The Art of Living
(Entry below was hand written this past Saturday, 1/5/2012)
When you experience real freedom, it is an extraordinary, and sometimes frightening thing.
It’s Saturday afternoon and I’m at the library writing. There is a man sitting across the room fast asleep, and lightly snoring. I had a productive day. After meditation group last night, I fell asleep easily for the first time in many nights, and woke up around 9am today, naturally. I went to the post office to pick up a package, got some coffee, did my laundry and now I’m here.
When I open myself up to the world and new experiences, I’m always astounded at how expansive it is, and how my mind grows a bit each time I allow myself to do something new and different. It’s like when you exercise again after a long period of being sedentary, all that oxygen pours into your brain and you start to feel euphoric.
That happens with meditation too. Last night I was reminded of that. I decided to go out into the cold winter night to learn a new meditation technique on the 5th floor of a building on 5th Avenue in Manhattan. The group meeting was at 6:30 and I arrived in time just barely, since the building was not very easy to find.
The man leading the group explained how the mind needs meditation, and how the mind has certain tendencies that one needs to be aware of. Changing your mind changes everything. He said that the mind has a tendency to cling to the negative- to what’s not good or not going well. And that once you become aware of this tendency, you are outside of that negativity. You can choose a different thought.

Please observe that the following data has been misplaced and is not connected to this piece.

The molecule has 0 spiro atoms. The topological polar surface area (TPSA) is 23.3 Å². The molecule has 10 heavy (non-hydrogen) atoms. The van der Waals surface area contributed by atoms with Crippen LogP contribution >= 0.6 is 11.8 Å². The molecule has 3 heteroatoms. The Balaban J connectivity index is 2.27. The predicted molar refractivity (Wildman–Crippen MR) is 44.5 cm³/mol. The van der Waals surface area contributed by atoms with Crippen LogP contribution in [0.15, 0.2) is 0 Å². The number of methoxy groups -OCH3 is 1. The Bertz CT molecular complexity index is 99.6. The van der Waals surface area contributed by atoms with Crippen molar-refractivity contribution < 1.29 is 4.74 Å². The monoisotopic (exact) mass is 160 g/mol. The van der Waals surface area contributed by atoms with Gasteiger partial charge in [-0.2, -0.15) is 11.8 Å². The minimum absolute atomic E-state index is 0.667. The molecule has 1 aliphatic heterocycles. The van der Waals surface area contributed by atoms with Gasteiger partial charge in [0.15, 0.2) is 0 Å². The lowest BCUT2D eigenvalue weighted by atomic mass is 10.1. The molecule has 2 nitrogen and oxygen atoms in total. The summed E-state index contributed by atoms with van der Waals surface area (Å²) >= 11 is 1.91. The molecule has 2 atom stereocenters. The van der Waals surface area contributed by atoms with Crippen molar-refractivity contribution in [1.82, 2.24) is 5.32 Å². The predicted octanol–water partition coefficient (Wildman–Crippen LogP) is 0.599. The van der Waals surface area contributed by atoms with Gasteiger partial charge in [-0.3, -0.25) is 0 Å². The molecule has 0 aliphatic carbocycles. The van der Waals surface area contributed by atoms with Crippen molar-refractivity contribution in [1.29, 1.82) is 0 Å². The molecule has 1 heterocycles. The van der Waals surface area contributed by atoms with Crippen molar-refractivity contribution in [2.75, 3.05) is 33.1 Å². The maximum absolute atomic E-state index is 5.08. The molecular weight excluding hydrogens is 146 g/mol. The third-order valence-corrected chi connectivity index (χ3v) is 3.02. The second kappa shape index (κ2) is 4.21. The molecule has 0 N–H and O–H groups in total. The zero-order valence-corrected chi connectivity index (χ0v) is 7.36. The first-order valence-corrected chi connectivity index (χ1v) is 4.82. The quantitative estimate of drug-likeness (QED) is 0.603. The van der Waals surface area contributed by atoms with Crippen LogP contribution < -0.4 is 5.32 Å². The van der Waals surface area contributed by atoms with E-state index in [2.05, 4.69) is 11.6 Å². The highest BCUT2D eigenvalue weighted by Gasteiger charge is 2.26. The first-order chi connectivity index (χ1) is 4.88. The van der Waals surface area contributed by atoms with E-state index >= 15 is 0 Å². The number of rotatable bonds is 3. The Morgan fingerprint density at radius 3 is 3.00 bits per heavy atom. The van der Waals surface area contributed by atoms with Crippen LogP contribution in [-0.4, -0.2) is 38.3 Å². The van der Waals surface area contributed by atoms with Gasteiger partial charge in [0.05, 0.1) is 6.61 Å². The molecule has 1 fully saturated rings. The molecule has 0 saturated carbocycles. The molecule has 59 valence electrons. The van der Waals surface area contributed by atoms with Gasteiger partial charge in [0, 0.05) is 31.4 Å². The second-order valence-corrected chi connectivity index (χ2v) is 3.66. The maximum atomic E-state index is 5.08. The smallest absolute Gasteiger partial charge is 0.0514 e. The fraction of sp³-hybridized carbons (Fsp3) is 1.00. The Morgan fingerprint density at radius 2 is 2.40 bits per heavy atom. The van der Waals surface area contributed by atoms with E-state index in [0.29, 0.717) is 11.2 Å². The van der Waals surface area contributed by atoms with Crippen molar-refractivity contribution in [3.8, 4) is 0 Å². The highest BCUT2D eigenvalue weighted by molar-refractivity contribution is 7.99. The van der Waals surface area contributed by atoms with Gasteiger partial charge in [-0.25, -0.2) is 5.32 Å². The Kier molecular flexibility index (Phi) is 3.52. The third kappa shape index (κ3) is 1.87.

The whole idea is to be very aware. To observe the mind. He explained that newspapers are very aware of this tendency of the human mind. That’s why they broadcast only negative news. He got a lot of laughs when he said: “You never hear a newscast that says ‘today, 10,000 flights landed safely. They only report on the one flight that crashed.’” One man in the group had a light bulb go off after hearing that statement and quietly said ‘wow.’
The leader of the group said that it is important to take care of the mind. He said, we take care of our bodies by showering every day. Our minds need our attention as well. The mind, otherwise, gets overwhelmed. So we need to step back and observe our feelings, emotions and thoughts in order to not be owned by them. If we become owned by them, our minds become foggy. By meditating, one focuses on the present moment- on just being. He told us before we started meditating, to feel for those 20 minutes that we are nothing, and we want nothing.
After practicing a few breathing techniques, we sat quietly for 20 minutes through a guided meditation. I was sitting by a window so I was a bit cold, but he told us to close our eyes and breathe deeply. My heart was beating fast, as it’s had the tendency to do the past few days, but I simply observed it as told. He asked us to become aware of all the sounds in the environment, all the traffic sounds outside and the sounds within our surroundings in the room.
He asked us to become aware of what we were thinking, and to just let the thoughts come. And a little later, we were asked to become aware of what we were feeling, and to let the feelings come. He had us bring our soft attention to our physical bodies and different body parts, like: feet, legs, thighs, genitals, chest, neck, face, top of the head. He paused for a few seconds after naming each one. As I was bringing my attention to these areas, I noticed that my legs were very tense and clenched without my realizing it, so I released them and relaxed. I felt myself surrendering to the moment, my worries melting away.